Google surprised a lot of people in 2010 when it received approval from federal regulators to buy and sell electricity at market rates just like a utility. Was Google actually getting into the business of selling you power?
Well, not exactly. The company wasn't really looking to replace utilities. The move was designed to help Google procure more renewable energy for itself by giving it the flexibility to invest directly in large projects and sell the power back to the grid if needed.
Since it launched its renewables investment bonanza in 2007, Google has put over $1 billion into the sector. Its early strategy, called the RE<C Initiative, included investing directly in concentratingsolarpower and enhanced geothermal companies. But eventually it ditched that R&D-style program in favor of building out commercially proven projects or entering power purchase agreements (PPA).
As the company becomes an influential force in the green energy world, Google is trying to shake things up once again in the utility sector. In a new white paper, Google is calling on regulated utilities to offer new renewable tariffs that would allow big companies to directly purchase renewable electrons without having to enter into PPAs.
Under a renewable energy tariff program, a regulated utility would create a new voluntary rate structure for customers that want to purchase only renewables. It would be set up like any other type of specialized rate for residential, commercial or industrial customers. A company like Google would pay a premium for the electricity, thus soaking up any additional costs of procuring renewables and avoiding passing on costs to other ratepayers. Basically, the utility would build its own plant or enter into a power purchase agreement with a developer, and then set up a simple pricing scheme to sell those renewable electrons and associated renewable energy certificates directly to big customers.
"It lets utilities do what they do best: build power plants, procure power, manage the grid, and deliver electricity to customers. It draws on their ability to employ multiple power sources to better manage the variability associated with renewables," wrote Google in the white paper.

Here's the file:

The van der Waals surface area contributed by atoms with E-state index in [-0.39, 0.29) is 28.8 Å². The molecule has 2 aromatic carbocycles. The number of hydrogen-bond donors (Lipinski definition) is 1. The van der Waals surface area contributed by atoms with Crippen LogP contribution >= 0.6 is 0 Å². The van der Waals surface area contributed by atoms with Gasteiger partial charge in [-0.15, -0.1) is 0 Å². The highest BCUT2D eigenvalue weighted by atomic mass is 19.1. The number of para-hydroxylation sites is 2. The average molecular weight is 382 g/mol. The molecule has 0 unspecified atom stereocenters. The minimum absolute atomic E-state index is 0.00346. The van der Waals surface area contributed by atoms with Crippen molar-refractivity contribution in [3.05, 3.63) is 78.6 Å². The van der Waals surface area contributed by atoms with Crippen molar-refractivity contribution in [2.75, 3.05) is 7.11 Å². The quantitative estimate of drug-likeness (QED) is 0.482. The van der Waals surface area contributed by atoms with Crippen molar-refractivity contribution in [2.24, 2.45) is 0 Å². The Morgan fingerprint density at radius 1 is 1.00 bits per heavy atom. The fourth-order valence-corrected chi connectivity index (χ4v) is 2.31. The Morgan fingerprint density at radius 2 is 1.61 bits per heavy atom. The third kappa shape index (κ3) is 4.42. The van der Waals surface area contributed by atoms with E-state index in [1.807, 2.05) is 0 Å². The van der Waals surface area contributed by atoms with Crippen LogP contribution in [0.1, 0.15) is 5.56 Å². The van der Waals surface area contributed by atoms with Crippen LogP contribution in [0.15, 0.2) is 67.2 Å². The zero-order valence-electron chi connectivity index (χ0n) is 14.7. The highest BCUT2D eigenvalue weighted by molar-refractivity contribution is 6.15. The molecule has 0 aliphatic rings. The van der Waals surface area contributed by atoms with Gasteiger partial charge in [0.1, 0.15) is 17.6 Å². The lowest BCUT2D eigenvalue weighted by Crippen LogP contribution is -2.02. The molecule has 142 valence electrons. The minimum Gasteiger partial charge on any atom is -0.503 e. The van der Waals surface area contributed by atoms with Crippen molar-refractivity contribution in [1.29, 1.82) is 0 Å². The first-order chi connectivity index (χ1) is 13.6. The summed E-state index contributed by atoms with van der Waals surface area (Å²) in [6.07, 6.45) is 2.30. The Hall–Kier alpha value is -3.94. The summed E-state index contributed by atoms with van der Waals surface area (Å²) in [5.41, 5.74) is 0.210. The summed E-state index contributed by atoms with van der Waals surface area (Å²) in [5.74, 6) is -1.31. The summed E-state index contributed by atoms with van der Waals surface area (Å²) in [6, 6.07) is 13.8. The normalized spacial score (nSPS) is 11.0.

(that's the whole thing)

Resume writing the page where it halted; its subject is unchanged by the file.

Google currently does the complicated work of managing its own portfolio of renewables. Unlike a lot of corporations that simply buy renewable energy credits, the company actively buys and sells power on the market. While this has allowed the company to procure a lot of clean electricity, Google doesn't exactly enjoy the process.
"This puts Google in the business of managing power scheduling and contracting, when we’d rather spend our resources building products for our users," wrote the company.
These products already exist in deregulated markets where consumers have retail choice. Many customers have the opportunity to purchase 100 percent renewable energy by paying a slight premium. Service providers such as Clean Currents and Ethical Electric -- companies that are actually procuring electrons, not just renewable energy certificates -- are also marketing directly to utility customers with clean power options.
"It's a great idea. The problem is that this only exists in certain states, so Google wants fully regulated utilities to offer the same choice," said Richard Caperton, director of clean energy investment at the Center for American Progress.
It's also not easy. New tariff structures must be approved by regulators in each state, and utilities -- many of which are already surpassing legal targets for renewable energy -- would need to start developing more projects. But the concept is straightforward and elegant. With the backing of more powerful companies like Google demanding more clean energy, perhaps it could gain traction.